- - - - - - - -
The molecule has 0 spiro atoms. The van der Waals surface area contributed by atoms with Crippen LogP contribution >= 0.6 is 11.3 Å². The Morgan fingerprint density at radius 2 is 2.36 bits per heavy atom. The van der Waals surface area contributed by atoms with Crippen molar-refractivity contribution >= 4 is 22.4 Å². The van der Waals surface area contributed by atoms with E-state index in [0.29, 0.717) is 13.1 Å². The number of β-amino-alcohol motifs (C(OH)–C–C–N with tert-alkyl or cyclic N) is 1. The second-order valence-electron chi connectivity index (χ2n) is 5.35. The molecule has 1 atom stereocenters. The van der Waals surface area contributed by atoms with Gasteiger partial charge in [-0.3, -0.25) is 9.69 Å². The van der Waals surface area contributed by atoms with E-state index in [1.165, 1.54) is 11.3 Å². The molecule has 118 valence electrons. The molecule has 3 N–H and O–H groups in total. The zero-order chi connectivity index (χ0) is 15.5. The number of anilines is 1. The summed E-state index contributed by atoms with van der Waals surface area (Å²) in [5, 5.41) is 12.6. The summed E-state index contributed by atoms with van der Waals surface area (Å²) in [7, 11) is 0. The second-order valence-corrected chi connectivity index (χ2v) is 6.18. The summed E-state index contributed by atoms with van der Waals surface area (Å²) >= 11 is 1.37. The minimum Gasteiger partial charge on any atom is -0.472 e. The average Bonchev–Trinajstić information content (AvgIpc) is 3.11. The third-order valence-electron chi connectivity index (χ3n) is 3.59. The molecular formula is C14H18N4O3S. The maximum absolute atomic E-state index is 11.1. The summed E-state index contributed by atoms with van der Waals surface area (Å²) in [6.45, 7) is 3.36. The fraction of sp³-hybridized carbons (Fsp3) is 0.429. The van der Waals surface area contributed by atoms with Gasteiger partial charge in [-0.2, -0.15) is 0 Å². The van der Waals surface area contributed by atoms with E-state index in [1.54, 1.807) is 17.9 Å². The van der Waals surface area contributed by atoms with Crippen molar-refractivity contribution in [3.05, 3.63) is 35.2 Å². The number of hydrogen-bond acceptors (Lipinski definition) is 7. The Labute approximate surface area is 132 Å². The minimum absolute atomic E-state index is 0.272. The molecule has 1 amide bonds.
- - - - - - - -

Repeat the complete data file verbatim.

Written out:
The molecule has 0 spiro atoms. The van der Waals surface area contributed by atoms with Crippen LogP contribution >= 0.6 is 11.3 Å². The Morgan fingerprint density at radius 2 is 2.36 bits per heavy atom. The van der Waals surface area contributed by atoms with Crippen molar-refractivity contribution >= 4 is 22.4 Å². The van der Waals surface area contributed by atoms with E-state index in [0.29, 0.717) is 13.1 Å². The number of β-amino-alcohol motifs (C(OH)–C–C–N with tert-alkyl or cyclic N) is 1. The second-order valence-electron chi connectivity index (χ2n) is 5.35. The molecule has 1 atom stereocenters. The van der Waals surface area contributed by atoms with Gasteiger partial charge in [-0.3, -0.25) is 9.69 Å². The van der Waals surface area contributed by atoms with E-state index in [1.165, 1.54) is 11.3 Å². The molecule has 118 valence electrons. The molecule has 3 N–H and O–H groups in total. The zero-order chi connectivity index (χ0) is 15.5. The number of anilines is 1. The summed E-state index contributed by atoms with van der Waals surface area (Å²) in [5, 5.41) is 12.6. The summed E-state index contributed by atoms with van der Waals surface area (Å²) in [7, 11) is 0. The second-order valence-corrected chi connectivity index (χ2v) is 6.18. The summed E-state index contributed by atoms with van der Waals surface area (Å²) >= 11 is 1.37. The minimum Gasteiger partial charge on any atom is -0.472 e. The average Bonchev–Trinajstić information content (AvgIpc) is 3.11. The third-order valence-electron chi connectivity index (χ3n) is 3.59. The molecular formula is C14H18N4O3S. The maximum absolute atomic E-state index is 11.1. The summed E-state index contributed by atoms with van der Waals surface area (Å²) in [6.45, 7) is 3.36. The fraction of sp³-hybridized carbons (Fsp3) is 0.429. The van der Waals surface area contributed by atoms with Gasteiger partial charge in [-0.2, -0.15) is 0 Å². The van der Waals surface area contributed by atoms with E-state index in [1.54, 1.807) is 17.9 Å². The van der Waals surface area contributed by atoms with Crippen molar-refractivity contribution in [3.05, 3.63) is 35.2 Å². The number of hydrogen-bond acceptors (Lipinski definition) is 7. The Labute approximate surface area is 132 Å². The minimum absolute atomic E-state index is 0.272. The molecule has 1 amide bonds.